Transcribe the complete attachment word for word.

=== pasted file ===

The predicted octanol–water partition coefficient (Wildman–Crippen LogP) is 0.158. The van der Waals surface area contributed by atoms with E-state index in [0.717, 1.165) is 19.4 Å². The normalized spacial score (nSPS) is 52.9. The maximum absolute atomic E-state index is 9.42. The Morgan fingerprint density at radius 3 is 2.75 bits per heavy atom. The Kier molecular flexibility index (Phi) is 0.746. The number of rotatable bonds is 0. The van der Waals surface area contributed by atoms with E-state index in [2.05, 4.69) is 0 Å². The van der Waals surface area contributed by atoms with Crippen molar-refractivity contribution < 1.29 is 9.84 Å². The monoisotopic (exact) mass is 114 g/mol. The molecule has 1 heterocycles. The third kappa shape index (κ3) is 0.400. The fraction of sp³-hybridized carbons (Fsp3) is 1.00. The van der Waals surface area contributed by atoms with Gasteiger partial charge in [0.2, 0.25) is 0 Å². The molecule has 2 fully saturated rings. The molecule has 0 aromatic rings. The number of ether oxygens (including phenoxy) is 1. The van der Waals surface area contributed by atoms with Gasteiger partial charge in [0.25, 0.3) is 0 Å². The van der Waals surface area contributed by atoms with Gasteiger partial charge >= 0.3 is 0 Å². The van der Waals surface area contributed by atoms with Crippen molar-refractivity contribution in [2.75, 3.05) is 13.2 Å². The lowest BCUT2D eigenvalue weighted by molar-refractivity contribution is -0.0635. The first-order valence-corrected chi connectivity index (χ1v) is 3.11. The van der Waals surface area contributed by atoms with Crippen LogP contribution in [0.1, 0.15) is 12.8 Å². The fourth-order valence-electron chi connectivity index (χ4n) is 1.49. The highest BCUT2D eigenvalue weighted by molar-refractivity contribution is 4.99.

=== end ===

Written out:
The predicted octanol–water partition coefficient (Wildman–Crippen LogP) is 0.158. The van der Waals surface area contributed by atoms with E-state index in [0.717, 1.165) is 19.4 Å². The normalized spacial score (nSPS) is 52.9. The maximum absolute atomic E-state index is 9.42. The Morgan fingerprint density at radius 3 is 2.75 bits per heavy atom. The Kier molecular flexibility index (Phi) is 0.746. The number of rotatable bonds is 0. The van der Waals surface area contributed by atoms with E-state index in [2.05, 4.69) is 0 Å². The van der Waals surface area contributed by atoms with Crippen molar-refractivity contribution < 1.29 is 9.84 Å². The monoisotopic (exact) mass is 114 g/mol. The molecule has 1 heterocycles. The third kappa shape index (κ3) is 0.400. The fraction of sp³-hybridized carbons (Fsp3) is 1.00. The van der Waals surface area contributed by atoms with Gasteiger partial charge in [0.2, 0.25) is 0 Å². The molecule has 2 fully saturated rings. The molecule has 0 aromatic rings. The number of ether oxygens (including phenoxy) is 1. The van der Waals surface area contributed by atoms with Gasteiger partial charge in [0.25, 0.3) is 0 Å². The van der Waals surface area contributed by atoms with Gasteiger partial charge >= 0.3 is 0 Å². The van der Waals surface area contributed by atoms with Crippen molar-refractivity contribution in [2.75, 3.05) is 13.2 Å². The lowest BCUT2D eigenvalue weighted by molar-refractivity contribution is -0.0635. The first-order valence-corrected chi connectivity index (χ1v) is 3.11. The van der Waals surface area contributed by atoms with Crippen LogP contribution in [0.1, 0.15) is 12.8 Å². The fourth-order valence-electron chi connectivity index (χ4n) is 1.49. The highest BCUT2D eigenvalue weighted by molar-refractivity contribution is 4.99.